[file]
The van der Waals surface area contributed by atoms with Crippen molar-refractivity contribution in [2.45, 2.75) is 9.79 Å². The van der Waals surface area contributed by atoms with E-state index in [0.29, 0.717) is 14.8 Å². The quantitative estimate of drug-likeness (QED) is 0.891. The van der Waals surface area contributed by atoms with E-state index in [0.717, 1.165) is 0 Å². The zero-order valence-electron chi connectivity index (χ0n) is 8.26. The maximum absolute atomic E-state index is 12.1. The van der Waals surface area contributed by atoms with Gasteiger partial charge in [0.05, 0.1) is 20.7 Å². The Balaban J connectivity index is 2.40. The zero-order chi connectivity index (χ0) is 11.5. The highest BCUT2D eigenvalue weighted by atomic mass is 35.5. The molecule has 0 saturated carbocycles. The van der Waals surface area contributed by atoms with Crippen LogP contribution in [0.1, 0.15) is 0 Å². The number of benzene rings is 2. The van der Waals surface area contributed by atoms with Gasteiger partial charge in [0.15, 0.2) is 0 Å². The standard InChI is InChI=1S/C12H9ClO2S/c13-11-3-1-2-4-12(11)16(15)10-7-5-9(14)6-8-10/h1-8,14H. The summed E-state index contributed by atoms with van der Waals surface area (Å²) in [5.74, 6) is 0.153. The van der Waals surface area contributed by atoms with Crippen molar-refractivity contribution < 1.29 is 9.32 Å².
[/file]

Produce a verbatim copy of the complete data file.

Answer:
The van der Waals surface area contributed by atoms with Crippen molar-refractivity contribution in [2.45, 2.75) is 9.79 Å². The van der Waals surface area contributed by atoms with E-state index in [0.29, 0.717) is 14.8 Å². The quantitative estimate of drug-likeness (QED) is 0.891. The van der Waals surface area contributed by atoms with E-state index in [0.717, 1.165) is 0 Å². The zero-order valence-electron chi connectivity index (χ0n) is 8.26. The maximum absolute atomic E-state index is 12.1. The van der Waals surface area contributed by atoms with Gasteiger partial charge in [0.05, 0.1) is 20.7 Å². The Balaban J connectivity index is 2.40. The zero-order chi connectivity index (χ0) is 11.5. The highest BCUT2D eigenvalue weighted by atomic mass is 35.5. The molecule has 0 saturated carbocycles. The van der Waals surface area contributed by atoms with Crippen LogP contribution in [0.1, 0.15) is 0 Å². The number of benzene rings is 2. The van der Waals surface area contributed by atoms with Gasteiger partial charge in [0.15, 0.2) is 0 Å². The standard InChI is InChI=1S/C12H9ClO2S/c13-11-3-1-2-4-12(11)16(15)10-7-5-9(14)6-8-10/h1-8,14H. The summed E-state index contributed by atoms with van der Waals surface area (Å²) in [5.74, 6) is 0.153. The van der Waals surface area contributed by atoms with Crippen molar-refractivity contribution < 1.29 is 9.32 Å².